Editor’s note: The North Korea comment mentioned in the below letter is part of the editorial “Mullis Center treated unfairly” that was not intended to be published, an apology for which is published to the right.
Number one tactic in the liberal playbook, when you can’t provide a cogent argument for a point of view, is to create a “straw man” that no one would support (and was never advocated) and then associate that with the people or point of view that you’re “resisting” against. In this case, absolutely no one on the pro-Pledge side has ever suggested, advocated or even thought of making the Pledge mandatory. So, why does Mandi Johnson characterize Pledge advocates as supposedly wanting to make it so? She cites a 1943 court decision that schools “could not make the Pledge of Allegiance mandatory.” Fine, but that’s totally irrelevant to this controversy. In fact, the Mullis Board made NOT saying the Pledge mandatory. Just like Saul Alinsky’s tactics in his book ‘Rules for Radicals,’ Ms. Johnson ends her argument by equating the pro-Pledge advocates to the hateful, murderous regime in North Korea. That’s in Alinsky’s playbook too: label your opponent with contempt and ridicule, painting him or her as the same as the created and hated “straw man.” Nice try, but the tactic has been over-used and it won’t work any longer.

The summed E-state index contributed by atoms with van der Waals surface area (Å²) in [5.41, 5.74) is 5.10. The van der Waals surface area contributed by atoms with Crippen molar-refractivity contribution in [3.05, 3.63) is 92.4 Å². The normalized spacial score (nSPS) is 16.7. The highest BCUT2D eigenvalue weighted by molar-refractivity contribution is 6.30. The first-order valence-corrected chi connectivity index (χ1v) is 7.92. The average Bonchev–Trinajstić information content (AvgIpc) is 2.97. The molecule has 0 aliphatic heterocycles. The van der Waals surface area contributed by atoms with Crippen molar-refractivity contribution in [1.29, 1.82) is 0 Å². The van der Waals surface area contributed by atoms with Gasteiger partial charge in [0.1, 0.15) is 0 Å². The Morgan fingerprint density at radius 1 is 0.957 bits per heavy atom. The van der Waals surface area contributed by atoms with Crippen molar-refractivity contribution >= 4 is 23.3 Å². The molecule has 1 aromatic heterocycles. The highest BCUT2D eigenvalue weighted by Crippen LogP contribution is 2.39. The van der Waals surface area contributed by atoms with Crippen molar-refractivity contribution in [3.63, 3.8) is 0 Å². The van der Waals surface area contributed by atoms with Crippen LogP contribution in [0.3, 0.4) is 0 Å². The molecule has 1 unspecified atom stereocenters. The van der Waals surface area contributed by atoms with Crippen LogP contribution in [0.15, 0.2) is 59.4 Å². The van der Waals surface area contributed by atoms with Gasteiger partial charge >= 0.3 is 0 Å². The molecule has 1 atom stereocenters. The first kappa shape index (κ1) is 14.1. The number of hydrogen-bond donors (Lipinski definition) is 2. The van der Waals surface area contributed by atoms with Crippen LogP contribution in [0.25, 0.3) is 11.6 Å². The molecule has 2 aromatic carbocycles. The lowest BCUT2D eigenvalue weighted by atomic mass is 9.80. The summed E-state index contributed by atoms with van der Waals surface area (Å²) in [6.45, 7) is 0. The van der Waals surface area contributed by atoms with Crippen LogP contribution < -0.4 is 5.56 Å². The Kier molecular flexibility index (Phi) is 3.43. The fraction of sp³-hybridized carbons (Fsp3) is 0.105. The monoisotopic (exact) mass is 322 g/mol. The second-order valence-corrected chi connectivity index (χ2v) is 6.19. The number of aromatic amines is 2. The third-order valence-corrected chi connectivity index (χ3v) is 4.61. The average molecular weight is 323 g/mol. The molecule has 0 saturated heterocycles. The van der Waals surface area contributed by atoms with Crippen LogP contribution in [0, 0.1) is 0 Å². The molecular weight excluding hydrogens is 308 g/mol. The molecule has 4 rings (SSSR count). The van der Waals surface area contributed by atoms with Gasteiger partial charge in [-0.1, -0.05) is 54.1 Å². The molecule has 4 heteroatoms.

San Juan Island